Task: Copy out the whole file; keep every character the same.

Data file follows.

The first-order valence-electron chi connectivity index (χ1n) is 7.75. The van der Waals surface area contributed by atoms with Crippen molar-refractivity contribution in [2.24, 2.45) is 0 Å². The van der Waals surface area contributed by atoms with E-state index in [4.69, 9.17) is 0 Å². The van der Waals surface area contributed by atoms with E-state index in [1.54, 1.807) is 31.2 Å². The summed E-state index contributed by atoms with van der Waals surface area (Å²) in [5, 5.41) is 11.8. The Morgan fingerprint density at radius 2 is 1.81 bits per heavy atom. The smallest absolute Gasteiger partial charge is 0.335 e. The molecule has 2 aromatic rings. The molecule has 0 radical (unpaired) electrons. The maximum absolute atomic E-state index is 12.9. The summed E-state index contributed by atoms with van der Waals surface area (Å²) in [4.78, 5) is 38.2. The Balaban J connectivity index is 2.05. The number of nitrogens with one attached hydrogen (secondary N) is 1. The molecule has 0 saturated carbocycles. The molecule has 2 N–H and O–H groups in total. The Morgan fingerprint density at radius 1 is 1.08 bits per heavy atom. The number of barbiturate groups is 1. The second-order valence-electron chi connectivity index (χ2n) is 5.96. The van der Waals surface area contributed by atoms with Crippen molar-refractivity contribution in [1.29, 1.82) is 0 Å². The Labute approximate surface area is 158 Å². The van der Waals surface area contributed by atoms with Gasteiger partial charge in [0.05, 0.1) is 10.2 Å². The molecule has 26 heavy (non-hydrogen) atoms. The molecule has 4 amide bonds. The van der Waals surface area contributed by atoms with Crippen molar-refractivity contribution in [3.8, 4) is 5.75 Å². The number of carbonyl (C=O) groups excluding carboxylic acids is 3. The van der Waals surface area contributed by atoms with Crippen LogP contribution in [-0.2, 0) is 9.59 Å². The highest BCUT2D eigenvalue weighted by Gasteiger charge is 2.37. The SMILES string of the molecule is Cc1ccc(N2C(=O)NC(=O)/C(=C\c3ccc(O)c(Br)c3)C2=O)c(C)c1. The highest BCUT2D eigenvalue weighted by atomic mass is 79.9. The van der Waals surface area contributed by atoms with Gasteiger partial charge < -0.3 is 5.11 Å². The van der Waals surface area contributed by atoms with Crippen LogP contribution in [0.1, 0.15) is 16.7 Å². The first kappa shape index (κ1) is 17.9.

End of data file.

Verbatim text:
The first-order valence-electron chi connectivity index (χ1n) is 7.75. The van der Waals surface area contributed by atoms with Crippen molar-refractivity contribution in [2.24, 2.45) is 0 Å². The van der Waals surface area contributed by atoms with E-state index in [4.69, 9.17) is 0 Å². The van der Waals surface area contributed by atoms with E-state index in [1.54, 1.807) is 31.2 Å². The summed E-state index contributed by atoms with van der Waals surface area (Å²) in [5, 5.41) is 11.8. The Morgan fingerprint density at radius 2 is 1.81 bits per heavy atom. The smallest absolute Gasteiger partial charge is 0.335 e. The molecule has 2 aromatic rings. The molecule has 0 radical (unpaired) electrons. The maximum absolute atomic E-state index is 12.9. The summed E-state index contributed by atoms with van der Waals surface area (Å²) in [4.78, 5) is 38.2. The Balaban J connectivity index is 2.05. The number of nitrogens with one attached hydrogen (secondary N) is 1. The molecule has 0 saturated carbocycles. The molecule has 2 N–H and O–H groups in total. The Morgan fingerprint density at radius 1 is 1.08 bits per heavy atom. The number of barbiturate groups is 1. The second-order valence-electron chi connectivity index (χ2n) is 5.96. The van der Waals surface area contributed by atoms with Crippen molar-refractivity contribution in [1.29, 1.82) is 0 Å². The Labute approximate surface area is 158 Å². The van der Waals surface area contributed by atoms with Gasteiger partial charge in [0.05, 0.1) is 10.2 Å². The molecule has 26 heavy (non-hydrogen) atoms. The molecule has 4 amide bonds. The van der Waals surface area contributed by atoms with Crippen molar-refractivity contribution in [3.8, 4) is 5.75 Å². The number of carbonyl (C=O) groups excluding carboxylic acids is 3. The van der Waals surface area contributed by atoms with Crippen LogP contribution in [-0.2, 0) is 9.59 Å². The highest BCUT2D eigenvalue weighted by Gasteiger charge is 2.37. The SMILES string of the molecule is Cc1ccc(N2C(=O)NC(=O)/C(=C\c3ccc(O)c(Br)c3)C2=O)c(C)c1. The highest BCUT2D eigenvalue weighted by atomic mass is 79.9. The van der Waals surface area contributed by atoms with Gasteiger partial charge < -0.3 is 5.11 Å². The van der Waals surface area contributed by atoms with Crippen LogP contribution in [0.1, 0.15) is 16.7 Å². The first kappa shape index (κ1) is 17.9.